New Delhi. 07 October 2021. A peep into the pages of  Indian aerospace history makes the eyes halt in the year 1933, when started the story of Rolls-Royce’s 88 years long association with where the engine maker has matched every step with India’s need. It was the year when IAF’s Westland Wapiti took to the skies powered by the Rolls-Royce Bristol Jupiter engines. Since then it has been a journey  of faith and strength based on a relationship which has been smooth and win-win.

It’s 65-year-old partnership with HAL which started with the licensed production of Orpheus engines is one of the longest in the history of aerospace in India. In fact the HAL, Engine division was established at Bangalore during 1956 for production of Orpheus Turbo Jet Engines under license agreement with Rolls-Royce. The Gnat, which had been procured in large numbers for the IAF and produced under license by HAL, and saw active combat roles during Indo-Pakistani War of 1965 and the Indo-Pakistani War of 1971, were powered by the Bristol Siddeley Orpheus initially in the ones procured off the shelf aircraft and then made in India for the Indian manufactured Gnat.

The story continued when in 1978 when HAL started producing the Adour Mk821 engine, followed by the Adour MK811 for Jaguar in 1981. The Adour is a twin spool, counter-rotating turbofan engine that delivers thrust in the range of 5,000 to 8,000 lb. This engine gives operators increased thrust, increased life leading to reduced life cycle costs and greater performance. Rolls-Royce has successfully installed and tested the Adour Mk 821 engine in a Jaguar aircraft to prove its capability and suitability for the Indian Air Force’s Jaguar upgrade requirement.

Came the year 2010 and the story of Rolls-Royce engines in Indian defence forces developed with order of an additional 57 Adour-powered Hawk Advanced Jet Trainer aircraft for the Indian Air Force and Indian Navy. The BAE Systems Hawk was to be powered by the Mk871 variant of the Adour which was to be assembled in Bangalore, India, in partnership with HAL. And the rest is history.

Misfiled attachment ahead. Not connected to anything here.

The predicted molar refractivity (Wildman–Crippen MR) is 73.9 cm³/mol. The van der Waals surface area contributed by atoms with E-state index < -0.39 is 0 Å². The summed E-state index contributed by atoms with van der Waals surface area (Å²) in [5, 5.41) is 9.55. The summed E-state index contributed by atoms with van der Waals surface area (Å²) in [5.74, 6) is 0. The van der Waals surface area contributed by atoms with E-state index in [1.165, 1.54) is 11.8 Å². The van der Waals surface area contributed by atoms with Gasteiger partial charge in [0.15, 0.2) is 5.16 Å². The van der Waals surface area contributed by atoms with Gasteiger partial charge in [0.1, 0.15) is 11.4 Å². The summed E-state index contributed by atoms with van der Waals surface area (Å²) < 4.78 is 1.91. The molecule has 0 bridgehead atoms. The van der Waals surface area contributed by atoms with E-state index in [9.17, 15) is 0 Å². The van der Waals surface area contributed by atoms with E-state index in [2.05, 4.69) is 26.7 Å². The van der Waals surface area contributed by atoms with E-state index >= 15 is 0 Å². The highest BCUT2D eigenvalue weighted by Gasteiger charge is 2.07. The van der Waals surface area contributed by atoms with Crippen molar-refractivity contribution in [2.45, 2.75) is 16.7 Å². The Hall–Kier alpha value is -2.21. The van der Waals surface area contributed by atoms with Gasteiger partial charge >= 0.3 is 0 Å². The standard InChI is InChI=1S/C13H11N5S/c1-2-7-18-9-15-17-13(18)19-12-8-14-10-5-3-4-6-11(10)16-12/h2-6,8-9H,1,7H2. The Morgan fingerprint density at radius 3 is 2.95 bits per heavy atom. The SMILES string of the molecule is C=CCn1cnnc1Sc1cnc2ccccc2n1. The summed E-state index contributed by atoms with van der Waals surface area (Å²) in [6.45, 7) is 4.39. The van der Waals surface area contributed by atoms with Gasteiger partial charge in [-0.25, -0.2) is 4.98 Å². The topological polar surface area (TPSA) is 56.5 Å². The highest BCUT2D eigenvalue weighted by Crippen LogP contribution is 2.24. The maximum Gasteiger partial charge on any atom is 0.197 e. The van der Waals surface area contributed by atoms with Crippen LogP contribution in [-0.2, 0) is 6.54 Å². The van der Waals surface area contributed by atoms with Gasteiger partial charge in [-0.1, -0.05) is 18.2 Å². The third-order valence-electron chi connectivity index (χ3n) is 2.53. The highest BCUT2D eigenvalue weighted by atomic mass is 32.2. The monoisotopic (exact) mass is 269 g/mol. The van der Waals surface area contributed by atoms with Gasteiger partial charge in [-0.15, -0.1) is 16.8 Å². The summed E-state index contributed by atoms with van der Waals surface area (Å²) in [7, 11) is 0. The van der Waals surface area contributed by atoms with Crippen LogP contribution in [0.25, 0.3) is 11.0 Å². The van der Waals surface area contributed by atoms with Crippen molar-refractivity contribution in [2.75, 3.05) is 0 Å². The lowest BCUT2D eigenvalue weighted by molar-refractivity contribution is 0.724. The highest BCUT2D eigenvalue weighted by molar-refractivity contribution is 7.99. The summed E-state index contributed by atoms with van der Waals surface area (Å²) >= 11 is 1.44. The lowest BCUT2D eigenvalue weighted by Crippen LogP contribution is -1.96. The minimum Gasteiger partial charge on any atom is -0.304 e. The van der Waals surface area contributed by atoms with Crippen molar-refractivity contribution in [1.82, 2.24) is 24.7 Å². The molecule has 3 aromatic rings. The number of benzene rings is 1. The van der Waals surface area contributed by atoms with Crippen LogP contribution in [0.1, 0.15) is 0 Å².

And just a year after in 2011 C130J enters service in Indian Air Force with Rolls-Royce engines. The C-130J is powered by four Rolls-Royce AE2100 engines. The Rolls-Royce AE 2100 is a 4,000-shp class two-spool turboprop engine with a 14-stage high-pressure compressor driven by a two-stage high-pressure gas turbine. The low-pressure shaft is driven by a two-stage power turbine and drives the compound planetary reduction gearbox connected to the propeller. The engine is the first to use dual FADECs (Full Authority Digital Engine Control) to control both engine and propeller.

IAF’s Surveillance aircraft  ERJ145 are powered by AE3007, which powers present-day reconnaissance aircraft and the unmanned aerial vehicles of the future providing fuel efficiency and electrical power.

The story of Rolls-Royce in Indian Air Force will continue with new chapters being added.  With India’s focus on modernisation and indigenisation of its Armed Forces, Rolls-Royce is committed sharing innovation, capability and knowledge through its enduring and cooperative partnerships. The company too feels that this is the right time to step up discussions on its products & technology and fully participate in the evolving sector in the country. In line with their vision to pioneer the power that matters to their customers, Rolls Royce is well-positioned to offer it’s strong portfolio of more efficient and cleaner products and solutions and play a key role in India’s growing aviation sector.